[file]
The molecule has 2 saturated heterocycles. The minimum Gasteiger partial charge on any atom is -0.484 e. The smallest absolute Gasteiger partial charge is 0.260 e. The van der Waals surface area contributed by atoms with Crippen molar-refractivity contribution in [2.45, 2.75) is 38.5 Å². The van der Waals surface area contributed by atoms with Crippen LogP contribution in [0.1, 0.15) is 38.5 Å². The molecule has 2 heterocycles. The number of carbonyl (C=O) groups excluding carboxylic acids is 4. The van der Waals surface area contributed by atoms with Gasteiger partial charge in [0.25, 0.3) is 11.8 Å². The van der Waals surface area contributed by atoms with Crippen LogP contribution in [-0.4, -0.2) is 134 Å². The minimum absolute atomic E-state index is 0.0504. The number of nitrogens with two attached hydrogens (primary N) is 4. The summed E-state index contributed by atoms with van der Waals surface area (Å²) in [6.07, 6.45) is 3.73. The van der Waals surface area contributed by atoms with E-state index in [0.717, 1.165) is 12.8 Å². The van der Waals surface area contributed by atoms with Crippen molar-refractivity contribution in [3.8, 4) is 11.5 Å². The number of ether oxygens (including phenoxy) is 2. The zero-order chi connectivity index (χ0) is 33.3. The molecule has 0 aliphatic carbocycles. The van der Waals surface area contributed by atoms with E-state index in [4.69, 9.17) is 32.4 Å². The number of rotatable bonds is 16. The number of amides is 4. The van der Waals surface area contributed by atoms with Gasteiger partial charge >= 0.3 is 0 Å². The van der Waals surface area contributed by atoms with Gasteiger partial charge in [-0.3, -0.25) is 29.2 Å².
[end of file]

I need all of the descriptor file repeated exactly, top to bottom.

The molecule has 2 saturated heterocycles. The minimum Gasteiger partial charge on any atom is -0.484 e. The smallest absolute Gasteiger partial charge is 0.260 e. The van der Waals surface area contributed by atoms with Crippen molar-refractivity contribution in [2.45, 2.75) is 38.5 Å². The van der Waals surface area contributed by atoms with Crippen LogP contribution in [0.1, 0.15) is 38.5 Å². The molecule has 2 heterocycles. The number of carbonyl (C=O) groups excluding carboxylic acids is 4. The van der Waals surface area contributed by atoms with Gasteiger partial charge in [0.25, 0.3) is 11.8 Å². The van der Waals surface area contributed by atoms with Crippen LogP contribution in [-0.4, -0.2) is 134 Å². The minimum absolute atomic E-state index is 0.0504. The number of nitrogens with two attached hydrogens (primary N) is 4. The summed E-state index contributed by atoms with van der Waals surface area (Å²) in [6.07, 6.45) is 3.73. The van der Waals surface area contributed by atoms with E-state index in [0.717, 1.165) is 12.8 Å². The van der Waals surface area contributed by atoms with Crippen molar-refractivity contribution in [3.8, 4) is 11.5 Å². The number of ether oxygens (including phenoxy) is 2. The zero-order chi connectivity index (χ0) is 33.3. The molecule has 0 aliphatic carbocycles. The van der Waals surface area contributed by atoms with E-state index in [4.69, 9.17) is 32.4 Å². The number of rotatable bonds is 16. The number of amides is 4. The van der Waals surface area contributed by atoms with Gasteiger partial charge >= 0.3 is 0 Å². The van der Waals surface area contributed by atoms with Gasteiger partial charge in [-0.3, -0.25) is 29.2 Å².